Here is an example of a typical calculation.

If your annual expenses are expected to be £24k at retirement (i.e. this has built in the 2% inflation from when you started planning) and your annual income is expected to be £12k at retirement, that leaves you with an annual shortfall of £12k. You would then multiply this by 25 years as a typical planning rule for the duration of retirement years, leaving an additional retirement pot requirement of £300k. So, to plan ahead you would need to start to look at how much you contribute now to bridge the gap ready for your retirement.

Giving my client the luxury of breathing space

The pandemic has touched many peoples’ lives and for one of my clients who was heading towards retirement after many years working in a niche industry and highly qualified and experienced, suddenly found himself redundant with few opportunities for alternative employment. My client felt the pressure of uncertainty and the stress of an immediate shortfall in income.

Together we worked out his essential monthly expenditure, the resources he could access and by working through his day-to-day living expense requirements and looking at different scenarios, we worked out a plan that gave him 12 months breathing space to find a new job, with the least impact on his financial stability and expectations through retirement. Ultimately, my client’s diligence over the years to save and invest has put him in this position. By removing that immediate stress, he was actually fortunate enough to be able to focus on finding more employment and the right role for his experience, giving him job satisfaction, despite his nearing retirement age.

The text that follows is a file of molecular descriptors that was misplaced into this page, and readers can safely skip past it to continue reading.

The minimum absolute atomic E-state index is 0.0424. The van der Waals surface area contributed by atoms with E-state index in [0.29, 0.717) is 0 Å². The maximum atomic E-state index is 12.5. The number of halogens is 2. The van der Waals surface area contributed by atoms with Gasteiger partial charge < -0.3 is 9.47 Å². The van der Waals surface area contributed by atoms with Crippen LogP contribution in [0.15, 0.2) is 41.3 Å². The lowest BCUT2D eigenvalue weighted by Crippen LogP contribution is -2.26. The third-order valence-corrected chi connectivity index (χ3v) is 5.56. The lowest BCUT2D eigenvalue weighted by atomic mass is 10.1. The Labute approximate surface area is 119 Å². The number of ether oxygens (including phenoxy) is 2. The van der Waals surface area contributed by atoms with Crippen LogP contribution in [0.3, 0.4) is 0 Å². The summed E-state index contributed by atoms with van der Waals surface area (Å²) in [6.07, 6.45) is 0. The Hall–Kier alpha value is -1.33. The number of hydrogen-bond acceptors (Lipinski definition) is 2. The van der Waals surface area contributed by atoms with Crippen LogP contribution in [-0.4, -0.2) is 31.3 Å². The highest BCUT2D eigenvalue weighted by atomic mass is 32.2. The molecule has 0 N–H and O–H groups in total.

Helping you plan the retirement you deserve

At Ascot Lloyd, we are here to help you work through all the things you need to consider, and help you steer your pension strategy accordingly. If you would like to find out more about any of the areas outlined above or are interested in receiving some advice, please don’t hesitate to contact your financial adviser.

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Our Financial Advisers are available on the phone so please contact us if you have any questions.

This communication is issued by Capital Professional Limited, trading as Ascot Lloyd.  Ground Floor Reading Bridge House, George Street, Reading, England, RG1 8LS.  Capital Professional Limited is registered in England and Wales (number 07584487) and is authorised and regulated by the Financial Conduct Authority (FRN: 578614). 

This communication is for information purposes only. Nothing in this communication constitutes financial, professional or investment advice or a personal recommendation. This communication should not be construed as a solicitation or an offer to buy or sell any securities or related financial instruments in any jurisdiction. No representation or warranty, either expressed or implied, is provided in relation to the accuracy, completeness or reliability of the information contained herein, nor is it intended to be a complete statement or summary of the securities, markets or developments referred to in the document. Any opinions expressed in this document are subject to change without notice and may differ or be contrary to opinions expressed by other business areas or companies within the same group as Ascot Lloyd as a result of using different assumptions and criteria.